Journal of Law & Public Policy Vol-2 (2015)
About the Journal
The Journal of Law and Public Policy, a peer reviewed journal first released in 2014 is published annually by the Centre for Environment Law Education, Research and Advocacy. It touches upon various socio-legal issues in the interface between law and public policy such as human rights, consumer welfare, women rights, socio-economic rights, food security law, access to legal aid, medical law and ethics to name a few. The fourth, fifth and sixth volumes of the Journal have specially dealt with legal and policy issues on the Uniform Civil Code, Sustainable Energy and Sports. In addition to scholarly articles the Journal has also featured case comments and book reviews. JLPP is a peer reviewed journal with an ISSN No. 2350-1200.
Consumer Welfare in Banks Lending
– Prof. K. Vidyullatha Reddy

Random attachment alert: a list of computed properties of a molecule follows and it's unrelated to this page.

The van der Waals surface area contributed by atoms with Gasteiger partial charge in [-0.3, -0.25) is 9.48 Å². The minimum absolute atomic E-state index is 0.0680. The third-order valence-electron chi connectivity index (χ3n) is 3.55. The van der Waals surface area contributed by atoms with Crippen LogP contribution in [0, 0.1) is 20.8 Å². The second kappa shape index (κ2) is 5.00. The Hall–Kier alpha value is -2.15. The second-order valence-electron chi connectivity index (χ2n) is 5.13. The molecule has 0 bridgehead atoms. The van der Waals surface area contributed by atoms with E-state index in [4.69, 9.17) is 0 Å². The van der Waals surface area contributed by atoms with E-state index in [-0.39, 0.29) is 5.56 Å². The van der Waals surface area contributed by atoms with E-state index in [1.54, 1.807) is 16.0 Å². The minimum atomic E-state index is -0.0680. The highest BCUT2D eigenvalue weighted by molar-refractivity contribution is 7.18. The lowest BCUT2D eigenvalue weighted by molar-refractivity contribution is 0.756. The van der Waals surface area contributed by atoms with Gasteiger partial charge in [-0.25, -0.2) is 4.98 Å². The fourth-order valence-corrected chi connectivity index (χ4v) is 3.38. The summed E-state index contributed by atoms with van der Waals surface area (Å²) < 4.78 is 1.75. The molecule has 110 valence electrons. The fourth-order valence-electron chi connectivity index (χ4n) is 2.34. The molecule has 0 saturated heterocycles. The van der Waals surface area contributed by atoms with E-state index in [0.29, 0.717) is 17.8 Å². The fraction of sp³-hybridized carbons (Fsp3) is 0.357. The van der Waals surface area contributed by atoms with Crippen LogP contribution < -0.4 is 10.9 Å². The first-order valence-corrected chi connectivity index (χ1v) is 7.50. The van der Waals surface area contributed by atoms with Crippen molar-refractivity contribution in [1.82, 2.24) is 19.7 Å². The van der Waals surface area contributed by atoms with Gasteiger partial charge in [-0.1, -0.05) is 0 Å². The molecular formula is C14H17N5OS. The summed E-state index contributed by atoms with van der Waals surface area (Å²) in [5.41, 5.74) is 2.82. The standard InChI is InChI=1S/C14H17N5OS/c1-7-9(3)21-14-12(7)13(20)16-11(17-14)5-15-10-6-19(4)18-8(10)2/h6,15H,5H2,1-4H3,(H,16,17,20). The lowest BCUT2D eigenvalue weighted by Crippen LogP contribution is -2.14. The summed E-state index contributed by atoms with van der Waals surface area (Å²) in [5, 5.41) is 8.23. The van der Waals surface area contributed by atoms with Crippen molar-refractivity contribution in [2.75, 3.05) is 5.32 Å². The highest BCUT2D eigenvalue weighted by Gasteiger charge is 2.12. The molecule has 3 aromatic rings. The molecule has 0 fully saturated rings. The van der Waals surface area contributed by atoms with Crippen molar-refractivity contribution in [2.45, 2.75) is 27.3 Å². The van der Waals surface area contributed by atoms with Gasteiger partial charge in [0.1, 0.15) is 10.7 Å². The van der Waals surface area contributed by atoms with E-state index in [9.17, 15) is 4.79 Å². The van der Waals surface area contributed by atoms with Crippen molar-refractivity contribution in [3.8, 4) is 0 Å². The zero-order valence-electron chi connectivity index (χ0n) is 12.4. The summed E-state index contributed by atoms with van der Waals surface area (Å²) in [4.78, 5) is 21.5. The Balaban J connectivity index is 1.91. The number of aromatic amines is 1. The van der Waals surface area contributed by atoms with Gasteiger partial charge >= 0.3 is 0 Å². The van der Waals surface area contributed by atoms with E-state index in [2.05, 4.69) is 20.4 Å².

The article has emphasised the optimal use of the financial source by the creditor. It broadly explains the consumer welfare with banking sector, the lending of financial services and the investment processes by the banks. The entire process with the financial aspects by the bank and various features regarding that has been highly explained. The author states that the Banks are protected from failing by introducing radical legislative changes to suit the needs of the economy. However, Consumer welfare is not given as much adequate importance as is given in strengthening the institutions as it is presumed that stable institutional growth ensures consumer welfare. This paper explores the institutional and legislative framework governing bank lending so as ensures consumer protection. The entire legal framework processed in the lending process of the banks is thus explained. The article also extends the bankers rights towards discretion. All the interest rate of the bank is discussed. The corporate debt and the liability of the lenders are explained. The institutional and legislative framework governing bank lending so as ensures consumer protection.